The 'little railroad' that might

One hundred and seven miles an hour on the Albany-to-New York City Amtrak run! Engineer Charlie Potash held that speed for only a few seconds before slowing for a curve. He said he's dreamed of making that kind of time for rail passengers since he started with the New York Central Railroad 36 years ago.

Officials of Amtrak (the National Railroad Passenger Corporation) have a similar dream -- attaining consistent high speeds on the Boston-New York-Washington runs (the Northeast corridor), beating the downtown-to-downtown times possible with air travel.

But such success doesn't seem to be waiting around the next bend -- or the next. Instead, Amtrak seems to be facing a slow uphill climb at half-throttle.

Ahead are key congressional decisions that will determine not only how fast rail passengers reach their destinations and in what kind of style, but whether there will be scheduled passenger service at all in most of the United States.

It now appears certain that Congress, with the support of the Reagan administration, will approve a $735 million budget for Amtrak in fiscal year 1982. This level of funding is expected to be passed either in overall budget legislation coming up for consideration in the US House of Representatives later this week or as a separate measure.

The administration had trimmed Amtrak's original $853 million "bare bones" request to $613 million, but the Senate Commerce Committee saw fit to go along with a House Energy and Commerce Committee bill earmarking $735 million for the beleaguered train service. The Reagan budget makers now have accepted that figure.

Even so, Amtrak may be able to keep only 85 percent of its present service -- it serves 24,000 route-miles in 44 states -- in fiscal year 1982, which begins Oct. 1.

Exactly what service routes will be pared isn't clear yet. However, Amtrak spokesman say primary candidates for service cuts include the Northeast corridor and the Washington-Chicago, Washington-Cincinnati, and Chicago-Houston runs.

Though acceding to the budget figure of $735 million, the Reagan administration has not lessened its pressure on Alan S. Boyd, president of Amtrak, to keep his promise to make the passenger train corporation self- supporting by 1985 or eliminate unprofitable routes. Mr. Boyd has said that unprofitable routes would be continued after 1985 only if the losses were made up by state and local contributions or revenue from profitable routes.

Boyd proposes to liberate rail passenger service from the federal dole by diversifying into private income-generating enterprises other than transportation.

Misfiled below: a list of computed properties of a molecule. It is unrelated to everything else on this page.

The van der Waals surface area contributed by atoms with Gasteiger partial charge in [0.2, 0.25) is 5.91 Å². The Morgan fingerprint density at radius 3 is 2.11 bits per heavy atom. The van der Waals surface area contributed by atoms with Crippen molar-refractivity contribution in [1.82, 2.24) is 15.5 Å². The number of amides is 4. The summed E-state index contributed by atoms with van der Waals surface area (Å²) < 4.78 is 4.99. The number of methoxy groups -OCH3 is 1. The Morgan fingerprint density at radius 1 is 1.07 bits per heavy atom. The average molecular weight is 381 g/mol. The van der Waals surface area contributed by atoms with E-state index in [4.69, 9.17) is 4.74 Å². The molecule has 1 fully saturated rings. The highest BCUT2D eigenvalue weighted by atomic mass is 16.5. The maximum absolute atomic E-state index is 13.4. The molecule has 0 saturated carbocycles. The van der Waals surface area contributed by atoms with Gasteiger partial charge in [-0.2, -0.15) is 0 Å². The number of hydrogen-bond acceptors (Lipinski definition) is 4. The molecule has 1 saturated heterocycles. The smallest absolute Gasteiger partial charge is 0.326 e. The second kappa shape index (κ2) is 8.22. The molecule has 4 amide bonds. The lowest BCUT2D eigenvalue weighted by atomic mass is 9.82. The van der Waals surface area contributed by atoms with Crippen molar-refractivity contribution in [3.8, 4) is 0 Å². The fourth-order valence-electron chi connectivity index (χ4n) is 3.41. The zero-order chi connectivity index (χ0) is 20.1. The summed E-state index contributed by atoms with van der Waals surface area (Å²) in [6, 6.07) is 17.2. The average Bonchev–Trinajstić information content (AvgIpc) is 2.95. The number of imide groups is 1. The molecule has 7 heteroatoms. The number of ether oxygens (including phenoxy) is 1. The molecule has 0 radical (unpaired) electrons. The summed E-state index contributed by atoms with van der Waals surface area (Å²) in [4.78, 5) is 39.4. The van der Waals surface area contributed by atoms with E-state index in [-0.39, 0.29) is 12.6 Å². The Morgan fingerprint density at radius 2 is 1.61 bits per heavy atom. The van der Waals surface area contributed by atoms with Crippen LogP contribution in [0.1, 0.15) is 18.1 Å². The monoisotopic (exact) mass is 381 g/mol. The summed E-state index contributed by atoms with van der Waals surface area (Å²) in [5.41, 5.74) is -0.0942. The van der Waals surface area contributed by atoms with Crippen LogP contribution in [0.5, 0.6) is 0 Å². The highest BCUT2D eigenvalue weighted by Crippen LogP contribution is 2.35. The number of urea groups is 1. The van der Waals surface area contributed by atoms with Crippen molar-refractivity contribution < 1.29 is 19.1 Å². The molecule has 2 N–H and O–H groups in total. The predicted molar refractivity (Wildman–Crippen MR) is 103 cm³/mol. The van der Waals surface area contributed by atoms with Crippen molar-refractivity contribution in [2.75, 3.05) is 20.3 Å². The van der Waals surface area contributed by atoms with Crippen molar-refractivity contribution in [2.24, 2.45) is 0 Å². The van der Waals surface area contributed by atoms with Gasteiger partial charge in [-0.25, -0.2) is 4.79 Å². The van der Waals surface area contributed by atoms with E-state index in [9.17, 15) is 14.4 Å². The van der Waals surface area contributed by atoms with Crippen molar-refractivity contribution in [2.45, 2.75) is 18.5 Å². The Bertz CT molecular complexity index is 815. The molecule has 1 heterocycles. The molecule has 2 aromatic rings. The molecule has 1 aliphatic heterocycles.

"All we ask for is a limited amount of short-term funding from the government , time to put the strategy to work, and some understanding that passenger trains are a transportation solution and not a transportation problem," the Amtrak president said recently. The strategy to diversify and make Amtrak profitable has three key elements:

* Amtrak is working with the City of Philadelphia, the Carley Capital Group, and private investors to develop 30 acres of air rights north of the 30th Street Station in that city.

* Having put its own equipment into much better condition than it was a few years ago, Amtrak intends to use its extensive car and engine maitnenance service capability to service other railroad operators -- for a profit.

* Amtrak is seeking private investors to develop a $30 million "fiber-optics" system, one of the most promising technological breakthroughs in the communications field. The railroad intends to rent this service to others as well as use it for its own operations.

Many transportation experts say these initiatives are encouraging steps toward greater self-sufficiency. But even staunch Amtrak supporters, such as US Rep. James J. Florio (D) of New Jersey, chairman of the subcommittee on commerce , transportation, and tourism of the House Energy and Commerce Committee, insist that the railroad must also trim "frills."

Although most people who've ridden an Amtrak train recently might be surprised to hear that there are any "frills," legislation that the House is expected to pass soon calls upon the passenger service to:

1. Eliminate its food and beverage deficit by the end of fiscal year 1983. Amtrak will chalk up a dining service deficit of nearly $55 million this fiscal year. For the most part, dining cars with waiter service would be phased out, with hot meals perhaps served "cafeteria style." The snack cars you see on the Metroliner and other trains would be kept essentialy as they are.